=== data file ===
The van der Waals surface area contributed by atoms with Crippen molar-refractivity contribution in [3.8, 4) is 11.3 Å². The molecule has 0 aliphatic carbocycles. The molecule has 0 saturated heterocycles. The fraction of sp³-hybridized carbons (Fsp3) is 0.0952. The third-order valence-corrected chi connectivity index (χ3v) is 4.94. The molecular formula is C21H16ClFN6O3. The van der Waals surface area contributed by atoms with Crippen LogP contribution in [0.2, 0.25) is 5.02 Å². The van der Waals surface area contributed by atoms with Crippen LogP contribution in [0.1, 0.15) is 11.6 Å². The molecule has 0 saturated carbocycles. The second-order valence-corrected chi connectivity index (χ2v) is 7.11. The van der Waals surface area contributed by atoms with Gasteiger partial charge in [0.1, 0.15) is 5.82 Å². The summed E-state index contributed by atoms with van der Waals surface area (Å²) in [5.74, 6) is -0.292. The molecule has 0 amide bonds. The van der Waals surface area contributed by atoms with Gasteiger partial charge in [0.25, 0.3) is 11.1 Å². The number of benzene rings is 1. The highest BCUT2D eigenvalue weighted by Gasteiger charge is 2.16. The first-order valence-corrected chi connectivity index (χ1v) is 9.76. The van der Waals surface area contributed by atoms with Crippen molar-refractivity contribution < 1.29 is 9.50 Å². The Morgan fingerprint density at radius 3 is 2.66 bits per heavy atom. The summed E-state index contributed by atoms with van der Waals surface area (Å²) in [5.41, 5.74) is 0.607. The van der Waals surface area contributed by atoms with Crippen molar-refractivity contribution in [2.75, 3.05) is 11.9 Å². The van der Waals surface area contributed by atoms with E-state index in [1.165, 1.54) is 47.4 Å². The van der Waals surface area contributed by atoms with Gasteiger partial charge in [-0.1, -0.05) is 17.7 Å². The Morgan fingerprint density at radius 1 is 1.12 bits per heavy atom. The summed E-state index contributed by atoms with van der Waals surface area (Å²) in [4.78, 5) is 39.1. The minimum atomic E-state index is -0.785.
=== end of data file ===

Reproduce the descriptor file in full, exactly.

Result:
The van der Waals surface area contributed by atoms with Crippen molar-refractivity contribution in [3.8, 4) is 11.3 Å². The molecule has 0 aliphatic carbocycles. The molecule has 0 saturated heterocycles. The fraction of sp³-hybridized carbons (Fsp3) is 0.0952. The third-order valence-corrected chi connectivity index (χ3v) is 4.94. The molecular formula is C21H16ClFN6O3. The van der Waals surface area contributed by atoms with Crippen LogP contribution in [0.2, 0.25) is 5.02 Å². The van der Waals surface area contributed by atoms with Crippen LogP contribution in [0.1, 0.15) is 11.6 Å². The molecule has 0 saturated carbocycles. The second-order valence-corrected chi connectivity index (χ2v) is 7.11. The van der Waals surface area contributed by atoms with Gasteiger partial charge in [0.1, 0.15) is 5.82 Å². The summed E-state index contributed by atoms with van der Waals surface area (Å²) in [5.74, 6) is -0.292. The molecule has 0 amide bonds. The van der Waals surface area contributed by atoms with Gasteiger partial charge in [0.25, 0.3) is 11.1 Å². The number of benzene rings is 1. The highest BCUT2D eigenvalue weighted by Gasteiger charge is 2.16. The first-order valence-corrected chi connectivity index (χ1v) is 9.76. The van der Waals surface area contributed by atoms with Crippen molar-refractivity contribution < 1.29 is 9.50 Å². The Morgan fingerprint density at radius 3 is 2.66 bits per heavy atom. The summed E-state index contributed by atoms with van der Waals surface area (Å²) in [5.41, 5.74) is 0.607. The van der Waals surface area contributed by atoms with Crippen molar-refractivity contribution in [2.75, 3.05) is 11.9 Å². The van der Waals surface area contributed by atoms with E-state index in [1.165, 1.54) is 47.4 Å². The van der Waals surface area contributed by atoms with Gasteiger partial charge in [-0.1, -0.05) is 17.7 Å². The Morgan fingerprint density at radius 1 is 1.12 bits per heavy atom. The summed E-state index contributed by atoms with van der Waals surface area (Å²) in [4.78, 5) is 39.1. The minimum atomic E-state index is -0.785.